What is unroasted?
In the Merriam-Webster dictionary, chocolate is defined as “a food prepared from ground roasted cacao beans”. This nice and concise definition had us in a minor existential crisis when we first started making “chocolate” without roasting our cacao beans. We asked ourselves, “Are we actually making chocolate?”
Needless to say, we are making chocolate, but chocolate that is uncommon in both process and in flavor. Since most chocolate available is made with roasted cacao beans, we’ve defined ours as simply “unroasted chocolate”.
We simply love the bold, bright, and fruitier flavor of unroasted cacao beans. We couldn’t find these flavors in other chocolate since most of what is available is made with roasted cacao beans, so we decided to make our own.
Nothing! We find traditionally made chocolate very delicious, and we enjoy the bars made by many of our peers -dare we say we even crave a few from time to time. We just have a very healthy obsession with unique flavors of single origin, unroasted chocolate and we feel it is our calling to make it and share it with you.
Cacao beans manifest all sorts of flavors, shaped by the soil, climate, genetics, and post-harvest processes unique to each region. We’re not just talking from country to country either: cacao beans can taste completely different within a single region depending on the unique characteristics of that area. The post-harvest process, specifically fermentation, brings out a bright and bold acidity. This is the profile we look to preserve.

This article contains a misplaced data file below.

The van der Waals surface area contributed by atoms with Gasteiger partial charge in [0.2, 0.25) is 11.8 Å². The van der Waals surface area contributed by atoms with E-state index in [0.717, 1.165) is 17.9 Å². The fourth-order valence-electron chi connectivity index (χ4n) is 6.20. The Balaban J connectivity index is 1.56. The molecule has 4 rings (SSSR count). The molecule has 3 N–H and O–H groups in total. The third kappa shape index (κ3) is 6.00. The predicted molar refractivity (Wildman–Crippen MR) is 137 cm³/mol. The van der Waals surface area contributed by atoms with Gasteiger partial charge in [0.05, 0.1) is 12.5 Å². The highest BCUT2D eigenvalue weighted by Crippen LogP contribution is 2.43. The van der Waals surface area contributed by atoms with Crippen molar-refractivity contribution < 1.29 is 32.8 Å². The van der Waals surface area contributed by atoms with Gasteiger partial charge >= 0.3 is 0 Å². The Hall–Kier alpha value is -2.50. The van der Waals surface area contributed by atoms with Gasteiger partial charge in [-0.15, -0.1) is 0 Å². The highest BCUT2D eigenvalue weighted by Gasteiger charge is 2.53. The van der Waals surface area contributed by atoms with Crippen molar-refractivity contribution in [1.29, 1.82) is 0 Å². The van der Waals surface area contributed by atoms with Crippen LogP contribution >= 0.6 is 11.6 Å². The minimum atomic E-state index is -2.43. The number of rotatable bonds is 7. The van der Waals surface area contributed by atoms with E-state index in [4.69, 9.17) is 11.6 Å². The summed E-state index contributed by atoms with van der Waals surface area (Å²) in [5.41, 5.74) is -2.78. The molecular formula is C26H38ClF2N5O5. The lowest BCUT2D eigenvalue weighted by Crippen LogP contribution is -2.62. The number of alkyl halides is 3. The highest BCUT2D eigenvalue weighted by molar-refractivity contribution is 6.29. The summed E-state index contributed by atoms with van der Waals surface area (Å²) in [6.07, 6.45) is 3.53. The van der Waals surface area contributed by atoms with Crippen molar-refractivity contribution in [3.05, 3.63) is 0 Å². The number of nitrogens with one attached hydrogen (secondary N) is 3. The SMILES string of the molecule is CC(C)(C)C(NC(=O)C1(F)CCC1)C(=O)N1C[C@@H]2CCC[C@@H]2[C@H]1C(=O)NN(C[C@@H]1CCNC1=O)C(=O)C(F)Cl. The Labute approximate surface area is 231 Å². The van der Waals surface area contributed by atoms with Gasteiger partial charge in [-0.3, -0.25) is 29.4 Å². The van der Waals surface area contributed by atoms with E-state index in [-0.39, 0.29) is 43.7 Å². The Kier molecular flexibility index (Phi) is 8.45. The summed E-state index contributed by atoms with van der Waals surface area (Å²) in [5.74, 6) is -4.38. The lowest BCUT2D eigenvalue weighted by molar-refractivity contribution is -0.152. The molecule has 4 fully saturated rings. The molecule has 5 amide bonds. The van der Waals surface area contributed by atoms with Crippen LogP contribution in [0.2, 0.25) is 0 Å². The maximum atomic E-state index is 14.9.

To us, each cacao bean is a very special and we treat them as such. The unique flavor of our unroasted chocolate is part place, part process. Every bar we make is in celebration of each bean’s unique character.
How do you make unroasted chocolate?
It starts with a fruit.
Cacao beans are fruit seeds. Theobroma cacao is a fruit tree that bears heavy, football-shaped pods, full of lemony, sweet pulp and about forty to sixty seeds. These seeds are harvested by hand and referred to as “wet cacao” since they’re coated in the pulp. This pulp is about ninety percent water and ten percent sugar, making it the perfect food for microbes, which leads to the first step in the post-harvest process: fermentation!
Fermentation brings out the flavor.
The wet cacao is fermented in wooden boxes covered with banana leaves for four to seven days depending on the origin and the producer. While it’s the pulp that is fermented, and not the cacao seeds themselves, the seeds are subjected to the effects of fermentation like high temperatures and the creation of ethanol and acetic acids, deactivating the germ and developing flavor and aroma precursors. What this means is that tastes a whole lot better than before.